A hospital-acquired infection (HAI) is an infection that occurs while a patient is receiving treatment in a medical facility. These infections can cause serious health complications and can even be life-threatening. According to the Centers for Disease Control and Prevention (CDC), on any given day, about one in 31 hospital patients has at least one HAI due to poor hygiene practices by healthcare workers or inadequate cleaning of medical equipment and facilities.
What is Considered an HAI?
Generally speaking, for an infection to be considered an HAI, it must meet the following criteria:
- The infection was not present before the patient went to the hospital or sought medical care.
- The infection occurred up to 48 hours (2 days) after the patient was admitted to the hospital or 72 hours (3 days) after the patient was discharged when the patient did not undergo surgery. Or the infection occurred up to 30 days after the patient underwent a surgical procedure.
- The infection occurred in a hospital or similar healthcare facility where the patient sought or received medical care.
What Causes HAIs?
Viruses, bacteria, fungi, or other microorganisms cause hospital-acquired infections. These may be present in the hospital environment, such as on surfaces or in the air. They can also be transmitted from person to person via contact with infected individuals or through contact with objects such as bed sheets or medical equipment that has been contaminated.
The Human Factor
Several factors, including poor hygiene practices, inadequate staffing levels, improper sterilization techniques, inadequate communication between healthcare providers, and more, can cause infection-related malpractice. Examples include:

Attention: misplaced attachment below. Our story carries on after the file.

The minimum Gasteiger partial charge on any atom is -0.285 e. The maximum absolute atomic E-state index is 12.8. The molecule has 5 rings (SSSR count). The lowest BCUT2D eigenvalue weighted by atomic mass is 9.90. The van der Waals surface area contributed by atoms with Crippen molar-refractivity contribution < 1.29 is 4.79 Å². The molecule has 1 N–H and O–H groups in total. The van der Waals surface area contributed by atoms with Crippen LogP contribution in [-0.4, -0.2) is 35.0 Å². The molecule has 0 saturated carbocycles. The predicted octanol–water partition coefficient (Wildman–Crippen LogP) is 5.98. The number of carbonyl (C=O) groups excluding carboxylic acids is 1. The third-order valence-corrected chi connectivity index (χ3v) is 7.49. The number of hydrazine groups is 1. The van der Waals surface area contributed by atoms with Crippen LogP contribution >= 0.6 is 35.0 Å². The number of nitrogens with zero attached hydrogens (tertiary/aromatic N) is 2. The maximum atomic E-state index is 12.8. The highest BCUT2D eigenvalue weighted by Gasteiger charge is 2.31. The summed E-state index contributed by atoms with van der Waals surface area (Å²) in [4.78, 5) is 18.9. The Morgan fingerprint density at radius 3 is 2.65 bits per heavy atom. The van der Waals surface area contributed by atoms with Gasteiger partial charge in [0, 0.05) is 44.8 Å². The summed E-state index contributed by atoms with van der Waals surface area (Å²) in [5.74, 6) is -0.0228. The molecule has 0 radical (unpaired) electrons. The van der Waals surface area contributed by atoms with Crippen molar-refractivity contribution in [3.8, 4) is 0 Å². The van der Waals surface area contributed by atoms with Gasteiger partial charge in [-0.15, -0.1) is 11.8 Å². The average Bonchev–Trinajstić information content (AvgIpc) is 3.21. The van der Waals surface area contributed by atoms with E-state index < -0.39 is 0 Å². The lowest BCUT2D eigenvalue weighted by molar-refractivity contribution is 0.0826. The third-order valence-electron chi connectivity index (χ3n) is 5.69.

- Failure to isolate patients or improper isolation.
- Improper hand washing and hygiene.
- Poor or missing hygiene standards and procedures.
- Failure to wear proper protective equipment, such as gloves and masks.
- Poorly ventilated rooms.
- Improper cleaning and sterilization of surfaces.
- Unnecessary or improper use of catheters.
While HAIs can come in many different forms, common HAIs include the following:
- Clostridium difficile (C. diff)
- Surgical site infections
- Respiratory infections
- Urinary tract infections (UTIs)
Medical Malpractice Attorneys in New Mexico
Hospital-acquired infections can have serious repercussions for patients who contract them while receiving treatment at a medical facility. Healthcare professionals and institutions need to take measures to prevent the spread of these infections.
At Curtis & Co., we thoroughly investigate our clients’ claims to determine whether a hospital’s negligence or misconduct was the cause of their HAI and related damages. We have a registered nurse and licensed physician on staff, as well as access to invaluable resources and in-depth knowledge of the law. Our Albuquerque hospital-acquired infection attorneys can evaluate your situation to determine if you have a claim and, if so, tirelessly pursue maximum compensation on your behalf.